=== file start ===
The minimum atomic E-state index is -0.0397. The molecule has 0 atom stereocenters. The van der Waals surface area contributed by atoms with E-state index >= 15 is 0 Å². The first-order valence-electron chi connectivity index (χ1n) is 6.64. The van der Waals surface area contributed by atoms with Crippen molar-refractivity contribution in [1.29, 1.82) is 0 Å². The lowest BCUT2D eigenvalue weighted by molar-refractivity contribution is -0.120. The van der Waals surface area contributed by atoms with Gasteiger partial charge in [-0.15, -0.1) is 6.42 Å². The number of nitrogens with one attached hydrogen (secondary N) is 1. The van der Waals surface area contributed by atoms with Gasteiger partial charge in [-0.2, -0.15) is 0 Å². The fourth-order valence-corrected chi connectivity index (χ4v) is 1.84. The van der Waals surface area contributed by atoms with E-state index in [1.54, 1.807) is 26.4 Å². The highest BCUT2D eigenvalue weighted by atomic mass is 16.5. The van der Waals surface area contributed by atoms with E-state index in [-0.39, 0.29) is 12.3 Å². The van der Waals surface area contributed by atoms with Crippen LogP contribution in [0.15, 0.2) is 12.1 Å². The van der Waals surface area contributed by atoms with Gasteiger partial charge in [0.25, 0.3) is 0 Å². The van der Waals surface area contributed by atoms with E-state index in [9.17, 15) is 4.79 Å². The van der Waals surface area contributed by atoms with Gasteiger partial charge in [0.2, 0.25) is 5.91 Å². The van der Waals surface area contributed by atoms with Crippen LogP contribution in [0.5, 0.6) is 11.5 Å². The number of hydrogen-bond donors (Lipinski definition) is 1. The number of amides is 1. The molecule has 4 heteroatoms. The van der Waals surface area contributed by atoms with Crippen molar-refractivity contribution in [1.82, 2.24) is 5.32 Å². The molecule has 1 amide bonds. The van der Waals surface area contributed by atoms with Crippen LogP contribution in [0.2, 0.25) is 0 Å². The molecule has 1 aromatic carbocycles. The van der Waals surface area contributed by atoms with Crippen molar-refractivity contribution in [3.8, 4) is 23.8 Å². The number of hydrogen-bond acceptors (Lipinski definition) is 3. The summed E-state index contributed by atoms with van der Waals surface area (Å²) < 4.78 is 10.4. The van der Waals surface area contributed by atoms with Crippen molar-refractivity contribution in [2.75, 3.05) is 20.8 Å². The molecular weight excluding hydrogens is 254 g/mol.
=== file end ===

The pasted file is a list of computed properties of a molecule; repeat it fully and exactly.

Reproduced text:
The minimum atomic E-state index is -0.0397. The molecule has 0 atom stereocenters. The van der Waals surface area contributed by atoms with E-state index >= 15 is 0 Å². The first-order valence-electron chi connectivity index (χ1n) is 6.64. The van der Waals surface area contributed by atoms with Crippen molar-refractivity contribution in [1.29, 1.82) is 0 Å². The lowest BCUT2D eigenvalue weighted by molar-refractivity contribution is -0.120. The van der Waals surface area contributed by atoms with Gasteiger partial charge in [-0.15, -0.1) is 6.42 Å². The number of nitrogens with one attached hydrogen (secondary N) is 1. The van der Waals surface area contributed by atoms with Gasteiger partial charge in [-0.2, -0.15) is 0 Å². The fourth-order valence-corrected chi connectivity index (χ4v) is 1.84. The van der Waals surface area contributed by atoms with E-state index in [1.54, 1.807) is 26.4 Å². The highest BCUT2D eigenvalue weighted by atomic mass is 16.5. The van der Waals surface area contributed by atoms with E-state index in [-0.39, 0.29) is 12.3 Å². The van der Waals surface area contributed by atoms with Crippen LogP contribution in [0.15, 0.2) is 12.1 Å². The van der Waals surface area contributed by atoms with Gasteiger partial charge in [0.25, 0.3) is 0 Å². The van der Waals surface area contributed by atoms with E-state index in [9.17, 15) is 4.79 Å². The van der Waals surface area contributed by atoms with Gasteiger partial charge in [0.2, 0.25) is 5.91 Å². The van der Waals surface area contributed by atoms with Crippen LogP contribution in [0.5, 0.6) is 11.5 Å². The number of hydrogen-bond donors (Lipinski definition) is 1. The number of amides is 1. The molecule has 4 heteroatoms. The van der Waals surface area contributed by atoms with Crippen molar-refractivity contribution in [1.82, 2.24) is 5.32 Å². The molecule has 1 amide bonds. The van der Waals surface area contributed by atoms with Crippen LogP contribution in [0.2, 0.25) is 0 Å². The molecule has 1 aromatic carbocycles. The van der Waals surface area contributed by atoms with Crippen molar-refractivity contribution in [3.8, 4) is 23.8 Å². The number of hydrogen-bond acceptors (Lipinski definition) is 3. The summed E-state index contributed by atoms with van der Waals surface area (Å²) < 4.78 is 10.4. The van der Waals surface area contributed by atoms with Crippen molar-refractivity contribution in [2.75, 3.05) is 20.8 Å². The molecular weight excluding hydrogens is 254 g/mol.